Thoughts of Christmas past

Free market, James family, Nostalga, Religion, Restaurants, Television, West Allis

At I sit here during the early evening on Christmas Eve, I am quite bored (Side note; that should make you feel good, I blog only when bored.)   I am not sure what to do right now (especially as the rain picks up) but for most of my life my Christmas Eve plans were standing... Christmas Eve and Christmas Day were intertwined days with a 6-hour nap in between.

From as early as I can remember from the mid-1970s on, Christmas Eve was spent at my maternal grandparent's house in West Allis (near 65th & Lincoln).  Me and (Sponsor's Name Here)'s Official Dumb Siblings would wait and wait and wait and wait and wait and wait until it was time to get there around 6:00 PM.  We would eat dinner with the aunts and uncles and cousins, listen in bored anticipation through the adult conversation and eventually get to the presents.  My immediate family would then do gifts on Christmas morning (after Santa arrived), and on Christmas evening we would usually go my dad's sister, Auntie El's house.  There weren't usually any gifts for us (although Uncle Vince was my Godfather, so I would get a little something), but even as a youngster, going to Auntie El's house was just what we did.  I learned about tradition before even becoming a teenager!

My grandfather died in 1983 and that tradition ended, but within a couple of years I was dating a girl, and her family celebrated with the gift exchange on Christmas Eve.  Name a teenager that doesn't get excited about spending time with a boyfriend/girlfriend... That appointment replaced Grandma's portion of the schedule, but the Christmas Day events remained.  At some point, the yearly visit to Auntie El's house ended, too.

I got married in 1991, and had Mitten in 1992.  The Devil Reincarnate's parents conveniently held their family gathering on Christmas Eve.  Having a small child, I was excited to start the new cycle... Grandparents on Christmas Eve, home Christmas morning, and somewhere else Christmas evening (my parent's).  Other than a few years of estrangement from her parents (Side note; the absolute worst was in 1993 as I moped about breaking my son's tradition before he was two, sitting home and eating Kentucky Fried Chicken for our Christmas Eve meal), this tradition survived until we separated in 2002. 

So now I am in the eighth year of not having any specific Christmas Eve plans.  My gifts have been purchased, the house has been prepared (the entire family is coming to my house this year), and here I sit.  Blogging.  If the weather doesn't get too bad, I'd expect a trip to Midnight Mass, but other than that, it looks like dinner at Johnny V's and an airing of A Christmas Story.

Tomorrow should be fun, though.  19 people piling into my house with wet shoes and coats (including four kids under four).  We have no dining room, it is the Christmas Tree room.  Mom is bringing the Italian Beef and the ham, I've got Granmammy Evans macaroni and cheese ready to go in the oven, and unless the basement floods, I shouldn't have to work too hard.  Thank goodness my mom didn't take me up on my offer to cook Italian sausages and brats on the grill for Christmas Dinner...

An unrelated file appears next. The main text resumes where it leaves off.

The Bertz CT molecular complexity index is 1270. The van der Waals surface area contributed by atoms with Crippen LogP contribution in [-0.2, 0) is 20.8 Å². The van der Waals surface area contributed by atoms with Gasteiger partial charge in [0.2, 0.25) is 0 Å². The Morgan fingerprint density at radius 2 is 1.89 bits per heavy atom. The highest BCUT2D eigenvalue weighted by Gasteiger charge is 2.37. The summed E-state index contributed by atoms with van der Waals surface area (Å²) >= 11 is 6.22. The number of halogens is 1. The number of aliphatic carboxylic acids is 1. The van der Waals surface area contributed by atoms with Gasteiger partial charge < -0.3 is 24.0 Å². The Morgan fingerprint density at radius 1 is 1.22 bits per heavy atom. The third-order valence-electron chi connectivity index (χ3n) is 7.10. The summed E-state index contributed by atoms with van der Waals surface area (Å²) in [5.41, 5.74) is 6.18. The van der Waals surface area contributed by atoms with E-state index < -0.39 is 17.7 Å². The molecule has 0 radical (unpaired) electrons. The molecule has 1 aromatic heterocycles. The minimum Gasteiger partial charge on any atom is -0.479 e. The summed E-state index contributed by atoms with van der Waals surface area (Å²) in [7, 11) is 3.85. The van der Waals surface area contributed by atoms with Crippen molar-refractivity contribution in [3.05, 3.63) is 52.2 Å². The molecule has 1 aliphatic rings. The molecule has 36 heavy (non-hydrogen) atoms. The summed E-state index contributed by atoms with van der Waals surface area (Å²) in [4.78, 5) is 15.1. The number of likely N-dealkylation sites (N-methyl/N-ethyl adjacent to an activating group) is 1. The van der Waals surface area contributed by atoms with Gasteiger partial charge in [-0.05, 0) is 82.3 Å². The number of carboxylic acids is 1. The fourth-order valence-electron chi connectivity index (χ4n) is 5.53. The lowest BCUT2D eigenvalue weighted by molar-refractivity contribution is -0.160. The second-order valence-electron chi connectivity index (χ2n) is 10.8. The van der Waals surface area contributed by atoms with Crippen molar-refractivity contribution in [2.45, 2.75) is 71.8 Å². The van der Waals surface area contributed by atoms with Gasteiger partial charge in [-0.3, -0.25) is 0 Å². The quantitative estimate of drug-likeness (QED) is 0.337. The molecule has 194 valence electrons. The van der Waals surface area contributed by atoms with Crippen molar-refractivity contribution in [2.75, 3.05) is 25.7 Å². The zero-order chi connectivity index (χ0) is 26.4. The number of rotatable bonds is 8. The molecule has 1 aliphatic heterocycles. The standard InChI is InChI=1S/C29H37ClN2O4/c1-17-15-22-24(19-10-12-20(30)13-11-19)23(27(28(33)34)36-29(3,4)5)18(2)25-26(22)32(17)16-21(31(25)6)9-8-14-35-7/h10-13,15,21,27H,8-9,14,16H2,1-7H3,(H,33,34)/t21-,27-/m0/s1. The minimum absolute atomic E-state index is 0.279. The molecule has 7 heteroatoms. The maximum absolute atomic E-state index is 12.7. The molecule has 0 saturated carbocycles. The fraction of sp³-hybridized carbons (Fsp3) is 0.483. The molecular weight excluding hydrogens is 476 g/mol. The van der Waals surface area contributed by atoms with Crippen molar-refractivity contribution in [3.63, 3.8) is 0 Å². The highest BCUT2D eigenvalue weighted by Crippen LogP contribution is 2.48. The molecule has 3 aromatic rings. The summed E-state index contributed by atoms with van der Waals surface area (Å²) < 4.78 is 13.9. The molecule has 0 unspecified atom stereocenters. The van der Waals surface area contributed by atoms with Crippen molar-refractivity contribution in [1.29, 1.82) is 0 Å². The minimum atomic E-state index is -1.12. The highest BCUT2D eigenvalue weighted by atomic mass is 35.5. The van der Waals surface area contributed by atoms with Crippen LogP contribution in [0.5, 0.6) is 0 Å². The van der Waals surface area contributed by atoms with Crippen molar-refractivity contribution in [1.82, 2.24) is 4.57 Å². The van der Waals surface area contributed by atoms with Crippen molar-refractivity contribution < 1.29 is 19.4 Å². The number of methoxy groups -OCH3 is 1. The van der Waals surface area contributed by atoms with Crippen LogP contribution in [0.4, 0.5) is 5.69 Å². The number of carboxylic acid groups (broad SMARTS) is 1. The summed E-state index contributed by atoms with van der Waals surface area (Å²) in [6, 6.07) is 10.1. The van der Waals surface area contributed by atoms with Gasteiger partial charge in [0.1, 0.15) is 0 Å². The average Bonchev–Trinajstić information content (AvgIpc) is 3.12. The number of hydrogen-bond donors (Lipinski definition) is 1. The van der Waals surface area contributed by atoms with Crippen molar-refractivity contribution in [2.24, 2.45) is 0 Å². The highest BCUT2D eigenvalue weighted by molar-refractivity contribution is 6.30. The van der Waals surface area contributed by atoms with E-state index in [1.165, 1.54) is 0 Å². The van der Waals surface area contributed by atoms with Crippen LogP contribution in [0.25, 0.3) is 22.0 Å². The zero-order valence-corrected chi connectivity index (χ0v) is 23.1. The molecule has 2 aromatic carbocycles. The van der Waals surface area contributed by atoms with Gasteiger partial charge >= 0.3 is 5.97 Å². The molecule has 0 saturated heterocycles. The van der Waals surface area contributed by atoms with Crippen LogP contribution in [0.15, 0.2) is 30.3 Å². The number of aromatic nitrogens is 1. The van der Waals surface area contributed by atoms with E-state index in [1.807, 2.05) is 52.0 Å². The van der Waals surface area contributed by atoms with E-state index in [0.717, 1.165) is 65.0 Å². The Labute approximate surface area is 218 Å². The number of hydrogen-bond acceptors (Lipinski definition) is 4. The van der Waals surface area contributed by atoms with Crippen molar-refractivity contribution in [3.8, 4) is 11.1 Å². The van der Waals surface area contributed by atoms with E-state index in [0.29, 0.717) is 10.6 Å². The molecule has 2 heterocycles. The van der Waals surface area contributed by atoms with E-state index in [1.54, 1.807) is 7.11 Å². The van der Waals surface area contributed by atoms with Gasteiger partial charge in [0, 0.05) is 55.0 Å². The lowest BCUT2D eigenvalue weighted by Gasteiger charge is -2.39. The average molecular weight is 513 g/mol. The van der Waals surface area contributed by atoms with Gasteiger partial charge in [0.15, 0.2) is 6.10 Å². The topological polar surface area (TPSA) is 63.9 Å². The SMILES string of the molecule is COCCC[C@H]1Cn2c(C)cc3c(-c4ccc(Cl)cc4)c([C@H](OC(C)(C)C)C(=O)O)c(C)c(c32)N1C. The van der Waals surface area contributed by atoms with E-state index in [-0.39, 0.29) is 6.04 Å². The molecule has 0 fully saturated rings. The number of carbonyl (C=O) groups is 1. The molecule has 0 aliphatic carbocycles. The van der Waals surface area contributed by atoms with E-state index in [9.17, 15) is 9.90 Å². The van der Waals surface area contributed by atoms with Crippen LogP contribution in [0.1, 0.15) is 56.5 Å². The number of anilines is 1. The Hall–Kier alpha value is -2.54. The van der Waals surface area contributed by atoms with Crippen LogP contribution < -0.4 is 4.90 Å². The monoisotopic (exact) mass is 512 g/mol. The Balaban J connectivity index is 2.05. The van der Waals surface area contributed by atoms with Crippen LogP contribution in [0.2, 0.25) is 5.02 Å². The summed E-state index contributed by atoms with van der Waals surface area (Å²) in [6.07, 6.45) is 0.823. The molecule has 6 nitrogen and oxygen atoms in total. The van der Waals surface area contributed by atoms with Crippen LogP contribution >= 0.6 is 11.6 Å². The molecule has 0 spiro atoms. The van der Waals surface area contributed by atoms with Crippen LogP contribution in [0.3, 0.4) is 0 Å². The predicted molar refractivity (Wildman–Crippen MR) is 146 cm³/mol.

(Side note; you know who I feel most sorry for?  The people who don't celebrate any part of Christmas.  My counterpart at one of my company's other factories - for one - has sworn off everything to do with Christmas.  She says that she is Christian, but as she claims she is not part of a bastardized version of Christianity.  This woman says that the entire spectacle of Christmas is based on the [and don't expect me to get the entire story right] "fact" that a pagan god Yule was a nogoodnik that pegged December 25th as the start of the "heathen" year, and oh-by-the-way, Yule apparently believed in sacrificing children. 

It is reasonably certain that Jesus Christ was not born on December 25th, but that doesn't mean that most arms of Christianity don't honor that day anyway.  I also understand that other religions don't celebrate the birth of Jesus Christ, but as a secular culture, Christmas is hard to avoid.  You don't have to celebrate Christ to have people visit your house, to exchange gifts with the ones you love, and wear a lot of red and green.  It's the people that can't even set aside creative licensing with the Christmas story to spread joy amongst themselves and others.

For example, Barry Manilow is Jewish.  But he has produced Christmas albums, and Christmas songs were a large part of his recent concerts in Chicago (which I was lucky enough to attend).  Absolutely he did it to make money.  Christmas music sells and he wanted to get his cut.  But what resulted is that a hugely popular entertainer produces music and concerts that make many, many people happy.  Clearly, Manilow gets it.  Pity those who refuse to get it.)

So everyone reading this... have a Blessed Christmas . If you are faithful, I hope that your Mass or Service is worth the travels into this winter storm.  Stay safe, and I hope your Christmas traditions last for years and years.

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